Prospects to Watch Part II


This is the second of three prospects entries on D-blog, you can check out the first one here.


If a player is on a Spring Training roster, and appears on two of the Top 100 (or 101) lists posted by Keith Law, Kevin Goldstein and Baseball America, we’re giving you a heads up.


Check out those three lists for yourself here:






Baseball America:


Next week, I’ll reprint the entry from the Spring Training edition of D-backs Insider featuring Arizona prospects, perhaps with a quick look at how our players are doing so far.


Colorado Rockies (March 14 in Hermosillo, March 31 at Hi Corbett)

Christian Friedrich – LHP

Goldstein: 22 – – – Law: 36 – – – BA: 33

The Rockies drafted this tall (6-4) lefty in the first round of the 2008 draft, and then he dominated his first full season of pro ball, posting a 2.41 ERA at two single-A levels in 2009. Friedrich struck out 159 batters in 119 2/3 innings. He may be reassigned before March 31, so you might not see Friedrich, who is probably looking at a 2010 debut if crushes Double-A. Law on Friedrich: “Friedrich has four pitches and misses bats with both his tight, almost-12-to-6 curveball and his cutter, while his fastball sits in the low 90s and his changeup is nearly an average pitch.”


Jhoulys Chacin – RHP

Goldstein: NA – – – Law: 48 – – – BA: 71

Chacin got his first taste of the Majors in 2009 when the Rockies needed some bullpen help and he struggled a bit. But at Double-A and Triple-A in 2009, he was excellent, going 9-8 with a 3.21 ERA. Depending on what the Rockies need and what they’re plan is for Chacin’s development, he could probably help the big league club in the bullpen today, and then perhaps ease into the rotation as the need arises. Law on Chacin: “His calling card is his excellent command, which carries across all three pitches, as well as plus control. His ability to locate within the zone has helped him carve up minor league hitters even in tough pitching environments.”


Kansas City Royals (March 19 in Tucson, April 1 at Surprise)

Mike Moustakas – 3B

Goldstein: 79 – – – Law: 69 – – – BA: 80

Mike Moustakas’ star has dipped a bit since he was the second pick in the 2007 draft (behind David Price, ahead of Josh Vitters, Matt Weiters, Matt LaPorta, Jarrod Parker, Madison Bumgarner, et al) because he just hasn’t shown the kind of plate discipline you’d hope a player would develop at this point. The power is there, hitting 38 home runs and 61 doubles over the last two years at Single-A and High-A, but the .297 on-base percentage he posted in 2009 isn’t going to cut it.


Aaron Crow – RHP

Goldstein: 54 – – – Law: 87 – – – BA: 40

As you can see from the rankings, there is a little bit of disagreement on Aaron Crow, partly because no one is quite sure what his long-term role will be. He’ll be given a chance to start, but could wind up being a closer down the road. Goldstein on Crow: “He’s lanky, wiry-strong, and an excellent athlete who maintained his stuff deep into games during his college career. He pitches with a bit of a nasty streak, and seems to relish pitching inside.”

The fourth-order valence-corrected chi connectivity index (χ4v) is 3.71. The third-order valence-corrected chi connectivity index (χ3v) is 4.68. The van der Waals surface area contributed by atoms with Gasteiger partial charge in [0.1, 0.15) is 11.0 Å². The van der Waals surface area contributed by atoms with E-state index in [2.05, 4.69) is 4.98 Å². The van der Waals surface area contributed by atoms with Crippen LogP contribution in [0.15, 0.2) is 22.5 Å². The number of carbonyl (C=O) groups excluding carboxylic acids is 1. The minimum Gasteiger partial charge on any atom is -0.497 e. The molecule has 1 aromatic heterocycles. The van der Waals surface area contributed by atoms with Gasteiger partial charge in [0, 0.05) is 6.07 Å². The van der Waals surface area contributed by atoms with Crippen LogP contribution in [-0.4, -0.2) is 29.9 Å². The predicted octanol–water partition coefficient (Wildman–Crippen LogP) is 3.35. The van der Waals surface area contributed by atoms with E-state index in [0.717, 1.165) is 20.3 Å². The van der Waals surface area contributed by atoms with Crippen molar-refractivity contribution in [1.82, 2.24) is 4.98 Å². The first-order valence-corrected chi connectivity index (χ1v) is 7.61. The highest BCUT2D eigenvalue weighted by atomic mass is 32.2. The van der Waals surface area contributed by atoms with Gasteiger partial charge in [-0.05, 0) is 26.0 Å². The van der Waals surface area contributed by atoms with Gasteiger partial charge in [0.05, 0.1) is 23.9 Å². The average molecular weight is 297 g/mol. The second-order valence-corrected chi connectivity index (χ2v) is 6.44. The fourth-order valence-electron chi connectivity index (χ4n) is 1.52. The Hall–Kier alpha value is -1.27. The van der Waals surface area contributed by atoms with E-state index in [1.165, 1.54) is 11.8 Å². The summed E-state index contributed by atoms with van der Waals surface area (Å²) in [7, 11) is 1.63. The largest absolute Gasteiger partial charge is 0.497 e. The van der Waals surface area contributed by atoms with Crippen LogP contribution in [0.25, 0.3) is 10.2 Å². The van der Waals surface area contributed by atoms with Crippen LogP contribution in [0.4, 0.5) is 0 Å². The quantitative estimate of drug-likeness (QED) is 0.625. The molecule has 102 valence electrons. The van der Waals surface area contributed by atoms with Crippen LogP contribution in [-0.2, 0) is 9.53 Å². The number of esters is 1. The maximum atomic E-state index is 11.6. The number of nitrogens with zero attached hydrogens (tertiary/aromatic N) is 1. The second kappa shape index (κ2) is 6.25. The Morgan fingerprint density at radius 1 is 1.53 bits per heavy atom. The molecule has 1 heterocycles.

Los Angeles Angels (March 17 in Tempe)

Hank Conger – C

Goldstein: 81 – – – Law: 52 – – – BA:

Conger can be a fun player to watch, since you’re not going out to a Spring Training matchup to see him call a good game. You want to see him hit and this switch-hitting catcher can do that. He had a hard time staying on the field until last year (he played 87 games in 2007 and 73 in 2008), but he certainly hit in 123 Double-A games in 2009, batting .295 with 11 home runs and 20 doubles. Law on Conger: “The best-case scenario on Conger is that he’s an offensive catcher who hits in the middle of a lineup with power and some patience while helping control the opposition’s running game.”


Trevor Reckling – LHP

Goldstein: 92 – – – Law: 77 – – – BA: NA

The Angels’ eighth-round pick in 2007 has gotten it done at every level of the minors, posting a 2.99 ERA in 342 2/3 innings. He doesn’t turn 21 until late May, so the Angels will be in no mad rush to get him to the big leagues, but he was terrific at Double-A last year, going 8-7 with a 2.93 ERA. Goldstein on Reckling: “Both his power breaking ball and highly advanced changeup project as true big-league out pitches. He’s a fantastic athlete for his size, and he fields his position well.”


Los Angeles Dodgers (March 13 in Tucson)

Most of the Dodgers’ best prospects are in the lower levels of the minors, so you’re not going to see them in Spring Training unless you’re hanging out on the back fields. The non-roster invitees in this camp are a lot of old names — Eric Gagne, Justin Miller, Ramon Ortiz, Josh Towers, Jeff Weaver, Angel Berroa, Brian Giles. There’s nobody you’ll be telling your grandkids you saw in big league camp.


The best prospect in camp is probably outfielder Trayvon Robinson, who Law ranks as the sixth-best prospect in the system.


Milwaukee Brewers (March 28 in Tucson, April 1 at Maryvale)

Alcides Escobar – SS

Goldstein: 19 – – – Law: 54 – – – BA:

After the team traded J.J. Hardy to the Twins in the offseason, Escobar now has the shot to start for the Brewers after making pretty good contact (.304 average) in 38 games in 2009. The fact that the Brewers intend to play him every day is a good thing, since the D-backs don’t play them until the last week in Spring Training. Many prospects who have been invited to camp aren’t necessarily around that late in the month. Goldstein on Escobar: “He’s developed into a good line-drive hitter who uses all fields and can occasionally drive balls into the gap. He has enough speed to produce 30-40 stolen bases annually.”


It looks like you’ll need to wait another year to see second base prospect Brett Lawrie.



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